If it gets a little too thick before you take it off of the heat, you can add a tablespoon or two of the simmering water to the sauce and whisk it in to thin it, or add some more lemon juice.

There you go! Watch for a simple meal idea that uses hollandaise sauce here on Joyful Abode in the next couple days.

Or check out these hollandaise-inclusive meal ideas.

Turkey Burgers and Asparagus with Hollandaise

A Salmon and French Bread Version of Eggs Benedict

Crab Cakes with Poached Eggs, Pico de Gallo, and Hollandaise

Lobster, Mashed Potatoes, and Hollandaise

Spicy Bronzed Chicken – Rub Recipe

Here’s a chicken rub that will make any piece of bland blah meat into the star of your dinner (well, unless you pair it with asparagus with caramelized balsamic onions, but we’ll get to that another day). Every bite will be deliciously tasty, with a little kick.

Spicy Chicken Rub and Asparagus w/Caramelized Balsamic Onions

This makes enough rub for 4 chicken breasts. In a small bowl, mix:

  • 1 teaspoon garlic powder
  • 1 teaspoon salt
  • 1 teaspoon paprika
  • 1/2 teaspoon onion powder
  • 1/2 teaspoon ground cumin
  • 1/2 teaspoon chili powder
  • 1/2 teaspoon pepper
  • 1/4 teaspoon cayenne pepper

Spicy Chicken Rub and Asparagus w/Caramelized Balsamic Onions

If you try this rub on fish, let me know… somehow I think it would be pretty tasty.

Spicy Chicken Rub and Asparagus w/Caramelized Balsamic Onions

Flatten your chicken breasts to about 1/2 inch thick.

Melt 1 Tablespoon of butter for each breast. You can either rub the butter all over the chicken and then sprinkle with the seasonings, or you can be lazy like me and do this.

Place the chicken in a pan that’s been heated over a medium burner. Drizzle half the butter over the chicken, then sprinkle with half of the seasonings.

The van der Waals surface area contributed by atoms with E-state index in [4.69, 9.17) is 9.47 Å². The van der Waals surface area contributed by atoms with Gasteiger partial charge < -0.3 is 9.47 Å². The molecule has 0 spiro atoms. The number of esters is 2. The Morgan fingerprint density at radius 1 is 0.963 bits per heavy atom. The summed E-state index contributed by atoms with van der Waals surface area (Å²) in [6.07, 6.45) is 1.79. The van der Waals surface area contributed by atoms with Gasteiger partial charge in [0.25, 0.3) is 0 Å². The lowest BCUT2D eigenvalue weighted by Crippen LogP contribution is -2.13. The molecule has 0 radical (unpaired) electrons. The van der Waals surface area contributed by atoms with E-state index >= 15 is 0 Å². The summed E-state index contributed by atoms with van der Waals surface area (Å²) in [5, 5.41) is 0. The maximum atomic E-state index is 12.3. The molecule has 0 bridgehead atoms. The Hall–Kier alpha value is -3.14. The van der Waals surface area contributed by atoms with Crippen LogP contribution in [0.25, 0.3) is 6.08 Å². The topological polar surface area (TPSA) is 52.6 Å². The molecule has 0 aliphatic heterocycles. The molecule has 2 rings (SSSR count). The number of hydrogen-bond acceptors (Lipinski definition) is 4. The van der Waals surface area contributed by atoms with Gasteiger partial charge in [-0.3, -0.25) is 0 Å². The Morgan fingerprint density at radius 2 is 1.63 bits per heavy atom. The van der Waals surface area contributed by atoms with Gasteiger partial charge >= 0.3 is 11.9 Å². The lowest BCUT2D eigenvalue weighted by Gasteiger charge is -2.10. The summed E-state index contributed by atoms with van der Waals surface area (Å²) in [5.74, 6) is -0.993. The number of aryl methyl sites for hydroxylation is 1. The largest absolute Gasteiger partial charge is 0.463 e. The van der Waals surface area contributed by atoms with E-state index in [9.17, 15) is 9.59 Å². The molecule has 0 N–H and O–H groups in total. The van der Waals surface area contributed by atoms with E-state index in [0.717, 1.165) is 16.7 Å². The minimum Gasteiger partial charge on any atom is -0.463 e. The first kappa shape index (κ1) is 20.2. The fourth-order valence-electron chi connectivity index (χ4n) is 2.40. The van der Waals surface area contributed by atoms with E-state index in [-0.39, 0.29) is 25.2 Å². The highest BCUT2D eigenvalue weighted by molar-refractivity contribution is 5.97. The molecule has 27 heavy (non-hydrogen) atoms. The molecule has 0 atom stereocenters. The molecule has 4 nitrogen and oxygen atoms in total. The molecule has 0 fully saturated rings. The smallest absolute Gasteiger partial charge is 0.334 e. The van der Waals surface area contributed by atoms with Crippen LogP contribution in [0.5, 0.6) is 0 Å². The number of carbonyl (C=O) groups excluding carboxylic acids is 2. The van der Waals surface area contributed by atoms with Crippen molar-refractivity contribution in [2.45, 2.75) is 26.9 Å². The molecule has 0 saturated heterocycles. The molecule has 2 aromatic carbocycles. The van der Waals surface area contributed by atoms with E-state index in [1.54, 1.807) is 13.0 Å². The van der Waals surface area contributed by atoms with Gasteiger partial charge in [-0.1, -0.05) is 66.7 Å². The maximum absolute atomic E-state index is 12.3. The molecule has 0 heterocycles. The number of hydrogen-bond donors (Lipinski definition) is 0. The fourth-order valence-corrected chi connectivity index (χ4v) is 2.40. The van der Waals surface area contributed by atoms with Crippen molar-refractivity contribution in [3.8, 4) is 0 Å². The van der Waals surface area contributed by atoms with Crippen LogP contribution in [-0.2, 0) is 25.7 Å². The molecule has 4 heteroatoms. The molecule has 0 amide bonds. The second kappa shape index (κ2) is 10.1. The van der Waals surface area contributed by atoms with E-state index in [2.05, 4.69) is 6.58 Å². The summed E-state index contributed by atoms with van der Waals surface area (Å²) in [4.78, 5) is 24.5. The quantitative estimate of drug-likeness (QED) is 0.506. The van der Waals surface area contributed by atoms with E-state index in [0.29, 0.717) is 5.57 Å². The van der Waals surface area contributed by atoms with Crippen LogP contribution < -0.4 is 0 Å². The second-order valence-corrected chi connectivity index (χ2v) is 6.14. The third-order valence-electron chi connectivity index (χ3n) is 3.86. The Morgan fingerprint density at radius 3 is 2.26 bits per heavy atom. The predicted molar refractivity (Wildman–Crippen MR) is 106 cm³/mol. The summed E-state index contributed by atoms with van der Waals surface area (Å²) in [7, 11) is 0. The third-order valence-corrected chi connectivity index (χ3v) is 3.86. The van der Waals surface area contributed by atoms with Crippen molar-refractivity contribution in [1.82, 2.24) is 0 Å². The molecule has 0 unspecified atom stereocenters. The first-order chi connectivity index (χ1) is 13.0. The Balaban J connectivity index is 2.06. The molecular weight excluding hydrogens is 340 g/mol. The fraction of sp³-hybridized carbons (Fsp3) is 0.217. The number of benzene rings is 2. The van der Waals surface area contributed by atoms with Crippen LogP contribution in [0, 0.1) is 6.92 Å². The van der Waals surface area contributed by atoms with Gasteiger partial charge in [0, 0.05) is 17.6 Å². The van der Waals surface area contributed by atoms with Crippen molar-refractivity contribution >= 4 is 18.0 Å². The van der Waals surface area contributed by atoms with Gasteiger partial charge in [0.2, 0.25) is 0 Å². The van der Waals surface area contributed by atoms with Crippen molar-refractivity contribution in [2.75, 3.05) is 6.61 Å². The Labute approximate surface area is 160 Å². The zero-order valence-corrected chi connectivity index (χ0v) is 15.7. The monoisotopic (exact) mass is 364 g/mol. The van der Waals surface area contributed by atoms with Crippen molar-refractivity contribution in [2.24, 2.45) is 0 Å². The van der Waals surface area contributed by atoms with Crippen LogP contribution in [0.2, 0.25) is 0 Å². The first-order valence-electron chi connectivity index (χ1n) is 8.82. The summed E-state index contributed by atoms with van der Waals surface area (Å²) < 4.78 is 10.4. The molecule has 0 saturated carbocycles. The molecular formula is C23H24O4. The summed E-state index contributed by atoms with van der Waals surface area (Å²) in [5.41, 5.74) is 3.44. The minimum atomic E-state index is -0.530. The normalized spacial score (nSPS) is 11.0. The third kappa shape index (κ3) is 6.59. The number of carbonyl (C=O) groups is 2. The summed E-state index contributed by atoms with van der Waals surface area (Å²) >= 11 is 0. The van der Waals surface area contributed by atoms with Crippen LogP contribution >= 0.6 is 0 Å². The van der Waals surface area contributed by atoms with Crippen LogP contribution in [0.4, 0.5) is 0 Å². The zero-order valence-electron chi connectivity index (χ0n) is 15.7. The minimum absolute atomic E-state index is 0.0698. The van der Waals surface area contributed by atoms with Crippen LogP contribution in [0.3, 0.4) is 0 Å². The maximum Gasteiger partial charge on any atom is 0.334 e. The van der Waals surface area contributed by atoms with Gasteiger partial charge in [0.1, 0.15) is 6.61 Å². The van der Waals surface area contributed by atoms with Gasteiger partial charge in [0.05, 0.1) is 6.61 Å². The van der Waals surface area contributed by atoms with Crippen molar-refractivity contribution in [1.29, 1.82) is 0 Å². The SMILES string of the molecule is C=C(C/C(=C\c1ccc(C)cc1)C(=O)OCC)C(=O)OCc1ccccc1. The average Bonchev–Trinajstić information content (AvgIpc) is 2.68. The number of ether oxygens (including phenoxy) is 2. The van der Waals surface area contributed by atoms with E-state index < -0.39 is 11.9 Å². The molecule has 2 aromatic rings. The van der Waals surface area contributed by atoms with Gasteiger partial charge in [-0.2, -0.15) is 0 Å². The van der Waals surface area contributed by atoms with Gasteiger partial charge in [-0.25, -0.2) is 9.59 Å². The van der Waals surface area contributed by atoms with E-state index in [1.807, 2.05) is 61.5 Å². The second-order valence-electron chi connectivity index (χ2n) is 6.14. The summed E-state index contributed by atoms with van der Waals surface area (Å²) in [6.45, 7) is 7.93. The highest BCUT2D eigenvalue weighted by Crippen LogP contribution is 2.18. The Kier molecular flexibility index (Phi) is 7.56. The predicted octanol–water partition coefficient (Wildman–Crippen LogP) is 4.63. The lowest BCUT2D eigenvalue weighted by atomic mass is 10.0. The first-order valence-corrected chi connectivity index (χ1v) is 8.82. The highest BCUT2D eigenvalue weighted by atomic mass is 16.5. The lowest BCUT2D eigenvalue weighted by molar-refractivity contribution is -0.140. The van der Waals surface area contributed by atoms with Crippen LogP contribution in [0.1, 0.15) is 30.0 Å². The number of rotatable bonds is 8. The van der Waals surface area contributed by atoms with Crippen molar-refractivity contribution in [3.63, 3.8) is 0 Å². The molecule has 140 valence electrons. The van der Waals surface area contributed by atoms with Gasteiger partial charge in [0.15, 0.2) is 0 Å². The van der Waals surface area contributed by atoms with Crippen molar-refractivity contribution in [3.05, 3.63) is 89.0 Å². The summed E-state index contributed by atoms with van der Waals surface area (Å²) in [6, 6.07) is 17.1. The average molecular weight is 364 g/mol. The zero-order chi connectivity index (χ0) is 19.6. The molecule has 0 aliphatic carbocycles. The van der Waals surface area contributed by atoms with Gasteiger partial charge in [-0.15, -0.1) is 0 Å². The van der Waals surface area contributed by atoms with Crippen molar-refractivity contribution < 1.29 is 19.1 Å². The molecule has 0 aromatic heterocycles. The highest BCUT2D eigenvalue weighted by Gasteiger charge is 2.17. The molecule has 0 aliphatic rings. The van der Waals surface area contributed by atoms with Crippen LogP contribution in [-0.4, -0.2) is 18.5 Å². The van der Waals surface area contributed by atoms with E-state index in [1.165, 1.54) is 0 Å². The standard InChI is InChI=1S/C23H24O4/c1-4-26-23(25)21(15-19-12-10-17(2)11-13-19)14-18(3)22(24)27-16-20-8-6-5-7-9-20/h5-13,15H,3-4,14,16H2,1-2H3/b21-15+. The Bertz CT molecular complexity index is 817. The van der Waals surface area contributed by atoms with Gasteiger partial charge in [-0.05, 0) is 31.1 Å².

Spicy Chicken Rub and Asparagus w/Caramelized Balsamic Onions

Then flip the chicken over, and drizzle with the rest of the butter, then sprinkle with the rest of the seasonings. Leave them alone to cook on that side for 5-6 minutes.

Spicy Chicken Rub and Asparagus w/Caramelized Balsamic Onions

Then flip the chicken over and cook for another 5-6 minutes.

Spicy Chicken Rub and Asparagus w/Caramelized Balsamic Onions

Serve with some sort of delicious veggie, with parsley sprinkled over top.

Spicy Chicken Rub and Asparagus w/Caramelized Balsamic Onions


Spicy Chicken Rub and Asparagus w/Caramelized Balsamic Onions

Homemade Pork Breakfast Sausage

This pork breakfast sausage is delicious, easy to make in a huge batch (and freeze some for later), full of protein and flavor, and has helped me start several mornings off on the right foot so far.

You will need:

  • Optional: 1/2 onion
  • 2 pounds ground pork
  • 1 tsp sage
  • 1 tsp salt
  • 1 tsp pepper
  • 1 Tbsp brown sugar or real maple syrup
  • Ground cloves
  • Thyme

homemade pork breakfast sausage

If you’re going to be using onion in your sausage, you’ll want to chop it into little pieces… probably smaller than I did.

homemade pork breakfast sausage

Throw the onion in a pan over medium-high heat with some oil of your choice. I used bacon grease, because… just yum. You’ll need to check on the onions and stir them every couple of minutes while you prepare the pork.

homemade pork breakfast sausage

You can mix the meat up with your hands, but I don’t like touching raw meat in general, so I use my mixer with the paddle attachment. Put 2 pounds of ground pork in the bowl along with the sage…

homemade pork breakfast sausage


homemade pork breakfast sausage

…ground black pepper…

homemade pork breakfast sausage

…and brown sugar or real maple syrup. Keep in mind this one tablespoon is distributed over 2 pounds of meat. It’s not really sweet sausage.

homemade pork breakfast sausage

Then, sprinkle in some ground cloves, maybe 1/4 teaspoon.

homemade pork breakfast sausage

Then, add some thyme. Maybe 1/2 teaspoon but if you’re a fan you can add more. It’s your sausage.

homemade pork breakfast sausage

Whirrrrrr… mix it up. If you’re using your hands, that’s fine but they’ll get ukky.

homemade pork breakfast sausage

By now the onions should be deliciously caramelized. Scoop them up.

homemade pork breakfast sausage

And throw them in the meat, then mix to combine.

homemade pork breakfast sausage

Now lay out a big piece of waxed paper if you’d like to make the balls all at once, or you can just throw chunks of it at your frying pan. I recommend the little ball-making approach. Just scoop some meat up with a tablespoon, then scrape it into another tablespoon, and repeat until the meat is vaguely football-shaped.

homemade pork breakfast sausage

Then place it on the waxed paper. Of course, if you want, you could use a cookie scoop, your hands, or whatever implements you favor.

homemade pork breakfast sausage